Shi’ite Muslim Stephen Schwartz, executive director of the Center for Islamic Pluralism, wrote an article called “A Muslim Case Against the Mosque” on his blog. In it, he argued that Imam Feisal Abdul Rauf’s plan to build the Ground Zero center was not to promote reconciliation and understanding. Instead, says Schwartz, “the plan is obviously provocative and confrontational – and it’s hard to imagine that Rauf didn’t know that long before it became public.”
“That’s one big reason why American Muslims, like other Americans, should reject the project – particularly if they really want to adhere to traditional Islamic principles. I say that as a Muslim convert since 1997,” Schwartz wrote on August 3. “Traditional, moderate Islam teaches Muslims living in non-Muslim-majority societies to obey the laws and customs of the countries in which they reside. They must avoid conflict with their non-Muslim neighbors whenever possible.”
Schwartz isn’t for pushing the First Amendment to the point of antagonizing people – to him, the issue should be courtesy toward one’s neighbor. In this case, he seems to agree with non-Muslim conservative critics that the mosque near Ground Zero is insensitive to others.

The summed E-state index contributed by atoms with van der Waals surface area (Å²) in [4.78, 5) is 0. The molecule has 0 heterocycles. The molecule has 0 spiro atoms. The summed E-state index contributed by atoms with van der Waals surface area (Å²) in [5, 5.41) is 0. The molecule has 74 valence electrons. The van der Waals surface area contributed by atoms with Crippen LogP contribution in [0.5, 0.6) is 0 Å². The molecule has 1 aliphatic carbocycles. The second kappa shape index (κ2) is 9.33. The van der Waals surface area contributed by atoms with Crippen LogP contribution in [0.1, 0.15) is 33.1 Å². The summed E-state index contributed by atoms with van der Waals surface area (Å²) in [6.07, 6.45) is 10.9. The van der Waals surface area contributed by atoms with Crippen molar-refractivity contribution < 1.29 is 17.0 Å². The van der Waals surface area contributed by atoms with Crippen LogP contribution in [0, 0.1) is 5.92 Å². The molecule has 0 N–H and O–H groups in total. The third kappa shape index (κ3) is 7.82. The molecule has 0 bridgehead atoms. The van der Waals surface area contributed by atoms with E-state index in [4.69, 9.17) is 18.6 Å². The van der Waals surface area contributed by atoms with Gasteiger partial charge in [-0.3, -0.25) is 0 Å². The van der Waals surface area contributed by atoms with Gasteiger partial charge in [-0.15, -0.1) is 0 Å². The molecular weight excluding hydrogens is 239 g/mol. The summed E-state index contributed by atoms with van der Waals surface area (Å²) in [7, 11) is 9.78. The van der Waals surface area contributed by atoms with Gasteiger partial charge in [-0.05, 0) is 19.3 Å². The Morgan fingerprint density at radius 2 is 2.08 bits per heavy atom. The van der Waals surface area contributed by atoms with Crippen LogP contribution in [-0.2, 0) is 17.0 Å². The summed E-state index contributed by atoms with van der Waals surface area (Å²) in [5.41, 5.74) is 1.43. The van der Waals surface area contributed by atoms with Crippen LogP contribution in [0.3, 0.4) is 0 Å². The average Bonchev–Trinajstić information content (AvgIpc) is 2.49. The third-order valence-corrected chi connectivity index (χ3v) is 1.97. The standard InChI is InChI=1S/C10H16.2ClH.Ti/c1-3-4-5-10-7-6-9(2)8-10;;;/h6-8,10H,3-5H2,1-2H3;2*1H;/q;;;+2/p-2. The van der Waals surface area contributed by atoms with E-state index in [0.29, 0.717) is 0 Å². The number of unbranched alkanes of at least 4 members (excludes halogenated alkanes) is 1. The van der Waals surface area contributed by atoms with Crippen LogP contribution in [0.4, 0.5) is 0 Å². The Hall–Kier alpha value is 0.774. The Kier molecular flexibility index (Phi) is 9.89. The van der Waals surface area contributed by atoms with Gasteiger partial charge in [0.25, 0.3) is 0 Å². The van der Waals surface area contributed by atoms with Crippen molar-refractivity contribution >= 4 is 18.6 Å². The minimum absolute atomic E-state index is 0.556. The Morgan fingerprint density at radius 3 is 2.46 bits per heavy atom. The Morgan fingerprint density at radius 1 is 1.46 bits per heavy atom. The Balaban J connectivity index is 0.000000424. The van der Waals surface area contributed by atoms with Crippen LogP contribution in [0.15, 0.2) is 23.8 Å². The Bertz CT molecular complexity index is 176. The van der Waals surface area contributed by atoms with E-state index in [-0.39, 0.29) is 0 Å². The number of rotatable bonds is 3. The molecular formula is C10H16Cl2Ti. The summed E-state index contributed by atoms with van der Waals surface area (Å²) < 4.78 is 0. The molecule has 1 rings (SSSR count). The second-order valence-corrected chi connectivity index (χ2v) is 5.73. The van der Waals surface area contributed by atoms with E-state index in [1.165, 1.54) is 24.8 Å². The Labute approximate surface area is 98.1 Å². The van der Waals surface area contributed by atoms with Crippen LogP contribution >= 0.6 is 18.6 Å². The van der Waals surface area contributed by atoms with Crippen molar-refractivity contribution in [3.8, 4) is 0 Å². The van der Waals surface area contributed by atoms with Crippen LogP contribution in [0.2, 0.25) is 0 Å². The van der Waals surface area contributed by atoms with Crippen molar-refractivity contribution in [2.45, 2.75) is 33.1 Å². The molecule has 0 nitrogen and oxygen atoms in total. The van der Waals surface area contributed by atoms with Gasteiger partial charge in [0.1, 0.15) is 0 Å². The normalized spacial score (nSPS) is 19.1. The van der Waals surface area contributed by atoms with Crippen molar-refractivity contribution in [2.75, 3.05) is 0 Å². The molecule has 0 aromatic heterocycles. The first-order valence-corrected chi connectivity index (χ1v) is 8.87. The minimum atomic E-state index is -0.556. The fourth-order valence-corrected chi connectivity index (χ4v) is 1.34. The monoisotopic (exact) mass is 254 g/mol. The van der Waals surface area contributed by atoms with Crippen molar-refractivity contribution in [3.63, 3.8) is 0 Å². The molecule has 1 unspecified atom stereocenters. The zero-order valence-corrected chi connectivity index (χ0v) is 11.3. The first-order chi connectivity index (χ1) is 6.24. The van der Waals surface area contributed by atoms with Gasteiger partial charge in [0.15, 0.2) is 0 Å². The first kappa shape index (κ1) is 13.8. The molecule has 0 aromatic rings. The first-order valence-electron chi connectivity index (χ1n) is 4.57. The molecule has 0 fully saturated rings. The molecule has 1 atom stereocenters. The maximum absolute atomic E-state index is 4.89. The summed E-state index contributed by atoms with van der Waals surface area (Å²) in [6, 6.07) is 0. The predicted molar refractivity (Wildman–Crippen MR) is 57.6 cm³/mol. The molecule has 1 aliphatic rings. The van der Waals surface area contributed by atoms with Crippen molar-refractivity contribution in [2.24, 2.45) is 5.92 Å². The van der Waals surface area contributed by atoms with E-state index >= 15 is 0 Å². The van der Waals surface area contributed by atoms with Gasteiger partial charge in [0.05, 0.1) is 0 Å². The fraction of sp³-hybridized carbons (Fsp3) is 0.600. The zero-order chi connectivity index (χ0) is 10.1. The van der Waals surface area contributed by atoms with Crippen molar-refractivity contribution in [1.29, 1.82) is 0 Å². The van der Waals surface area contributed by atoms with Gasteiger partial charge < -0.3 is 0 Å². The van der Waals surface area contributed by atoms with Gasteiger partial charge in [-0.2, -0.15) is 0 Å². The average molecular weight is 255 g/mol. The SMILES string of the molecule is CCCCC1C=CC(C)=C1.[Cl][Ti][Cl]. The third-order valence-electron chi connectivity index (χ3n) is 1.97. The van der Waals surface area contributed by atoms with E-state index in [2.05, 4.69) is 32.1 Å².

Muslims from other countries are chiming in their support for the critics. “Building a mosque there will increase hatred between Muslims and non-Muslims in the West,” Gamal Awad, a professor at Cairo’s Al Azhar University, told the Los Angeles Times. “It will further connect Islam with a horrible event.”
On August 9, more than a week before the controversial GOP letter defending the plan to build the mosque as planned, the Muslim Canadian Congress posted an article that questioned Rauf’s motives and demanded that he not proceed with the project.
In an official letter to Rauf, the Muslim Canadian Congress stated, “Many Muslims suspect that the idea behind the Ground Zero mosque is meant to be a deliberate provocation, to thumb our noses at the ‘infidel.’ We believe the proposal has been made in bad faith and, in Islamic parlance, is creating ‘fitna,’ meaning ‘mischief-making,’ an act clearly forbidden in the Qur’an.”
“The Qur’an commands us Muslims to ‘Be considerate when you debate with the People of the Book’ – i.e., Jews and Christians,” the Muslim Canadian Congress told Rauf, citing chapter 29, verse 46 of Islam’s holiest book. “Building an exclusive place of worship for Muslims at the place where Muslims killed thousands of New Yorkers is not being considerate or sensitive, it is undoubtedly an act of ‘fitna.'”
Rauf is no moderate. He says the United States is worse than al Qaeda.
The Canadian Muslim group rejected Rauf’s claim that the mosque will increase tolerance for Muslims, asking him, “Do you not understand that building a mosque at Ground Zero is equivalent to permitting a Serbian Orthodox Church near the killing fields of Srebrenica [Kosovo] where 6,000 Muslim men and boys were slaughtered?”